As a husband and a father, however, I felt guilty being away from them for that long. I felt like I put all the weight of raising our first born on my wife and I felt that my daughter didn’t get the bonding time with her father that she truly deserved. It wasn’t the team that made me unhappy, but rather the internal, emotional battle I was dealing with being a first-time father and a professional athlete.

On November 11, my agent told me that it was time to pack my bags, because I would be moving to Spain --  Zaragoza to be exact -- to play the remainder of the season. Was I was happy to go back to a team I played for in the past? Yes. Was I a little angry that my team in Monaco parted ways with me so quickly ways? Of course. Did I have anxiety about moving my family to another country less than halfway through the season? Who wouldn’t? But my wife and I have done this before. We were ready for this. A new, fresh start. Ready to put the past behind us. Pack up the house and go!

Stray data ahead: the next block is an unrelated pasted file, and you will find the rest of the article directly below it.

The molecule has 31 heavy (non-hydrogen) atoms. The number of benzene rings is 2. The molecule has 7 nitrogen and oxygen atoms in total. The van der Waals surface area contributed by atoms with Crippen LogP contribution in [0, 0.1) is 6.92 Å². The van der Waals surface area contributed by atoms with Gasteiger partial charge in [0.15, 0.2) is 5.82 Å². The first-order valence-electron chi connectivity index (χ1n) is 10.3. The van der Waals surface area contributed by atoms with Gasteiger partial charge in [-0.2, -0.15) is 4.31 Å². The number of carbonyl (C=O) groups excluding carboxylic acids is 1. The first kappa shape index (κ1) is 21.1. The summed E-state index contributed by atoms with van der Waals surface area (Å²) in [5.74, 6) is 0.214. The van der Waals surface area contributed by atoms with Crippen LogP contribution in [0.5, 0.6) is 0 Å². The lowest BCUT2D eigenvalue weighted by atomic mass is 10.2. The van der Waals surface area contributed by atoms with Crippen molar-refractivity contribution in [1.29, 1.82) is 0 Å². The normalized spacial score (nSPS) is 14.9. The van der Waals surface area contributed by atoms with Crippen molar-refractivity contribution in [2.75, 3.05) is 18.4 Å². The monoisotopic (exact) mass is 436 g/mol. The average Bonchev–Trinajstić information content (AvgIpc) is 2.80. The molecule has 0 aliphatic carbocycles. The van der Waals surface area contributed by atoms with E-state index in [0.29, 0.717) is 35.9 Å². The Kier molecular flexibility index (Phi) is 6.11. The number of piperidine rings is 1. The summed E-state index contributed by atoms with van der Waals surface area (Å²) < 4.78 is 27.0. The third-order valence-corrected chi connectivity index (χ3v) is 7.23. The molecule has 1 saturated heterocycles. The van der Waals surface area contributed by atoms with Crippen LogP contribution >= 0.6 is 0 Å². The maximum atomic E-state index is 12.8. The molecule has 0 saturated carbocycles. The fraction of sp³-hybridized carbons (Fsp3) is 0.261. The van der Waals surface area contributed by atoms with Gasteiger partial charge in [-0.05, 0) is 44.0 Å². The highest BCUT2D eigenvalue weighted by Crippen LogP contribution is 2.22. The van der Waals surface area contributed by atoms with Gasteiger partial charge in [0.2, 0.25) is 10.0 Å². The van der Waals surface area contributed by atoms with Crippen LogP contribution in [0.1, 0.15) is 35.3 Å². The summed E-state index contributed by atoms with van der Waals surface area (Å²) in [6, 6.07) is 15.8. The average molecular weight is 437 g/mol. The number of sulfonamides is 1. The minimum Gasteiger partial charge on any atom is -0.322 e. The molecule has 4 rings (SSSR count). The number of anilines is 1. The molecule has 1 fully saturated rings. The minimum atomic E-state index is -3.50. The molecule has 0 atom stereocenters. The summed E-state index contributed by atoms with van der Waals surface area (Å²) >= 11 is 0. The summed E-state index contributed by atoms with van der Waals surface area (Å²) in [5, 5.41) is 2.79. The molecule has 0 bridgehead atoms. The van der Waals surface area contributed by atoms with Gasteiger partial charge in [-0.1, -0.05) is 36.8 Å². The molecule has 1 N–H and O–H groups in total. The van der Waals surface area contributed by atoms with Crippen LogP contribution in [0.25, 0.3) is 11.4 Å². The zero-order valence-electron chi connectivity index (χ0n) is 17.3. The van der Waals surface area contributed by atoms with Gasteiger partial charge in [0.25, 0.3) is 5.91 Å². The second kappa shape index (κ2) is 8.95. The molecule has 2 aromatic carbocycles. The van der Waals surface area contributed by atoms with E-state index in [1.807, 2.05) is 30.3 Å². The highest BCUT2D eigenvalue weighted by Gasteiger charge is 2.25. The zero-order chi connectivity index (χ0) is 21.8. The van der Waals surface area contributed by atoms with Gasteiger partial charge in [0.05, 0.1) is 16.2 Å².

But wait. This time was different.

The last time we left, we didn’t have a seven month old daughter with us.

When I tell you I don’t worry about myself, I’m telling the truth. I have suffered from depression, dealt with anxiety. But because I have gone through all that, because I have felt the pressure of life I feel like I am better able to deal with it. When it comes to my family -- man, oh man --  I can have nine knives in my back, a spear in my head, and an anchor shackled to my ankle and I will still walk and act like nothing is wrong. My wife and my daughter are my world. I cannot put in words how much they mean to me. So this move did not bother me one bit, I worried about them the whole time.